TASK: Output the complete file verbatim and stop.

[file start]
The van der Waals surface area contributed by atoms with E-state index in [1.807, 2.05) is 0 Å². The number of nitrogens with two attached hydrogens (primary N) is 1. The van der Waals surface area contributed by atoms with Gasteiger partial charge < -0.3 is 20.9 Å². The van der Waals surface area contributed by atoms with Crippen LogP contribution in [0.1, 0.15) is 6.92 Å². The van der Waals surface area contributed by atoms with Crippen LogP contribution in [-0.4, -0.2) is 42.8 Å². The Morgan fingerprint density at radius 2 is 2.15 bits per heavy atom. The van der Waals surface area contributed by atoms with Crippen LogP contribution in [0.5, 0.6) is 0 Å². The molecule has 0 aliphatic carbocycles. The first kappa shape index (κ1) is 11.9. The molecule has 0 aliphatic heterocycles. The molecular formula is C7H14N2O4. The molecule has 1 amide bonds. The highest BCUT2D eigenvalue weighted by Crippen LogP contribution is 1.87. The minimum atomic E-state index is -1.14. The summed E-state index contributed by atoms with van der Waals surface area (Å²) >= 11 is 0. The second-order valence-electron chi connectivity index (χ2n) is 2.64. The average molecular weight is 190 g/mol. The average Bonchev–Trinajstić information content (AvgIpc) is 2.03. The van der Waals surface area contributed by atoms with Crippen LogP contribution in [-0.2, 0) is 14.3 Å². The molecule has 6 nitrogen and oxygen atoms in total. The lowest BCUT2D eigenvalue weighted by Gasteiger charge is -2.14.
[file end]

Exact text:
The van der Waals surface area contributed by atoms with E-state index in [1.807, 2.05) is 0 Å². The number of nitrogens with two attached hydrogens (primary N) is 1. The van der Waals surface area contributed by atoms with Gasteiger partial charge < -0.3 is 20.9 Å². The van der Waals surface area contributed by atoms with Crippen LogP contribution in [0.1, 0.15) is 6.92 Å². The van der Waals surface area contributed by atoms with Crippen LogP contribution in [-0.4, -0.2) is 42.8 Å². The Morgan fingerprint density at radius 2 is 2.15 bits per heavy atom. The van der Waals surface area contributed by atoms with Crippen LogP contribution in [0.5, 0.6) is 0 Å². The molecule has 0 aliphatic carbocycles. The first kappa shape index (κ1) is 11.9. The molecule has 0 aliphatic heterocycles. The molecular formula is C7H14N2O4. The molecule has 1 amide bonds. The highest BCUT2D eigenvalue weighted by Crippen LogP contribution is 1.87. The minimum atomic E-state index is -1.14. The summed E-state index contributed by atoms with van der Waals surface area (Å²) >= 11 is 0. The second-order valence-electron chi connectivity index (χ2n) is 2.64. The average molecular weight is 190 g/mol. The average Bonchev–Trinajstić information content (AvgIpc) is 2.03. The van der Waals surface area contributed by atoms with Crippen LogP contribution in [-0.2, 0) is 14.3 Å². The molecule has 6 nitrogen and oxygen atoms in total. The lowest BCUT2D eigenvalue weighted by Gasteiger charge is -2.14.